By Dr Marianne Broadbent*
How would you describe the attributes of the team of which you are a member, that is a peer member, not the team you lead? Would you use words like ‘effective, cohesive, supportive and committed’? Or would descriptions like ‘lacking in trust’, ‘not really a team or truly collaborative’ and ‘engaging in conflict avoidance’ be more appropriate?
If we asked the same question of the team you lead, how would your team members describe their experiences as a member of your team?
Great teams are the result of a lot of effort from the team leader and each team member. They don’t just happen. They are usually the outcome of a conscious and deliberate effort to understand what makes teams work well, and learn what matters to the individual members (and acknowledge this in tangible ways). This is complemented by good linkage of individual aspirations and roles to the remit of the organisation.
The path to achieving truly effective teams is not ‘rocket science’ and it is quite well documented. So why do so many of us have experiences of mediocre, frustrating, or just plain bad teamwork?
The answer lies in the simple failure to do the work to build genuine trust amongst team members. To build that trust the individuals need to really get to know one another as people. They need to know what matters to each other, to deal with conflict constructively, agree on commitments and then hold each other accountable for delivering agreed results.
This sounds simple, and at one level it is. But first each of us needs to be willing to come to terms with two things: the first is to understand ourselves, and the second is to really get to know, and understand, our colleagues as people rather than as just another officer, peer, executive, manager or service provider.
About six months ago we were in conversation with a newly appointed executive responsible for a large team of smart people providing services to many significant government departments and agencies. He was thrilled with his appointment, but aware that he had inherited a competitive and challenging group of smart individuals, focused on achieving their individual goals.
He had heard comments that it takes at least 18 months to build a really great team, and wanted to know if this was true. We explained that is about the usual time period, but you can certainly accelerate this process with a sound grasp of the importance of building trust, modelling trusting behaviour, personal focus, real consistency and commitment.
That consistency and commitment starts with the leader of the team, and starts with their own ability to share their strengths, weaknesses, development needs and experiences with the team they lead. But there are risks here, but without some informed risk-taking, the rewards don’t come.
When we take on our first executive or management role, we often want to show ourselves to be strong, truly capable, and lacking in vulnerabilities. But some of the most powerful and effective leaders adopt a different stance: they share what matters to them as people, as individuals, not just as an executive; they know their strengths and where they need help and are not afraid to share that with their team members; they are willing to share their failures, what they learnt from them, and areas that they continue to work on.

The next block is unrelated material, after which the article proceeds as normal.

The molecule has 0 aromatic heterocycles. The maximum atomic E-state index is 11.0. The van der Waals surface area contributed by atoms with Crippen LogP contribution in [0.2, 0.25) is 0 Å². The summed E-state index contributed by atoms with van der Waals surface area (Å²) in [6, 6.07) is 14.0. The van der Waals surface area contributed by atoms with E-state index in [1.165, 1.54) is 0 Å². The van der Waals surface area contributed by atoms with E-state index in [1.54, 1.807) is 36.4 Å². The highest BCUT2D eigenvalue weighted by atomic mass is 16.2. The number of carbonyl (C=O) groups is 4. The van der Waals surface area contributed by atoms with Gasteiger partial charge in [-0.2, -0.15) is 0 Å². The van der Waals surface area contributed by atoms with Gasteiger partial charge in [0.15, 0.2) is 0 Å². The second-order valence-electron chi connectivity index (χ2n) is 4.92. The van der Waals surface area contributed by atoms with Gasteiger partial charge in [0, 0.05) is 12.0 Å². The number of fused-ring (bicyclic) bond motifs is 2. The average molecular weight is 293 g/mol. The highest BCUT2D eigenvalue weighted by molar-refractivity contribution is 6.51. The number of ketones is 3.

Their real strength is their ability to build trust by trusting their team members with information about their own vulnerabilities. They are modelling the behaviour that they want their team members to demonstrate. This is not necessarily easy and can be misunderstood. Our perceptions of gender differences and different cultural expectations complicate this situation. But the ability to model real trust, and through that, have other team members trust each other, is the firm foundation of great teamwork.
We have worked with, and observed, a significant number of executive leaders and their teams who have taken that journey in different ways. The experience can be challenging at first, but it is all part of continuing to learn and grow, and then contribute and participate at a higher level.
Some years ago I was part of global team where we managed to get together face to face about every three months (remembering too that this was years before Skype, Halo or Telepresence).
My youngish boss had a very keen focus on us getting to know more about each other, which at the time I felt was quite enjoyable but perhaps a bit ‘diverting’.
However, I came to appreciate how we were quickly getting to know and appreciate each other, be comfortable with how we each got things done, and our various differences and quirks.
The experience of that team remains with me today, as we were able to then more readily deal with conflicts, have very direct discussions, agree on commitments and then expect that these would be delivered as agreed with each of us doing our parts.
We held each other accountable for what we had agreed to do. It was demanding, but very satisfying and that is what most of us look for in our everyday work.
We used to talk about ‘hero’ CEOs, Secretaries or Directors-General but this time has now passed (mostly…). Great leaders create great teams and deliver sustainable and sustained results. Creating effective teams is hard work, but it ‘delivers’ on so many levels.
Again, it is worth reflecting, how would your team members describe their experiences as a member of your team? Do you know? Have you asked them?
*Dr Marianne Broadbent is Senior Partner with Leadership Consultancy, EWK International.
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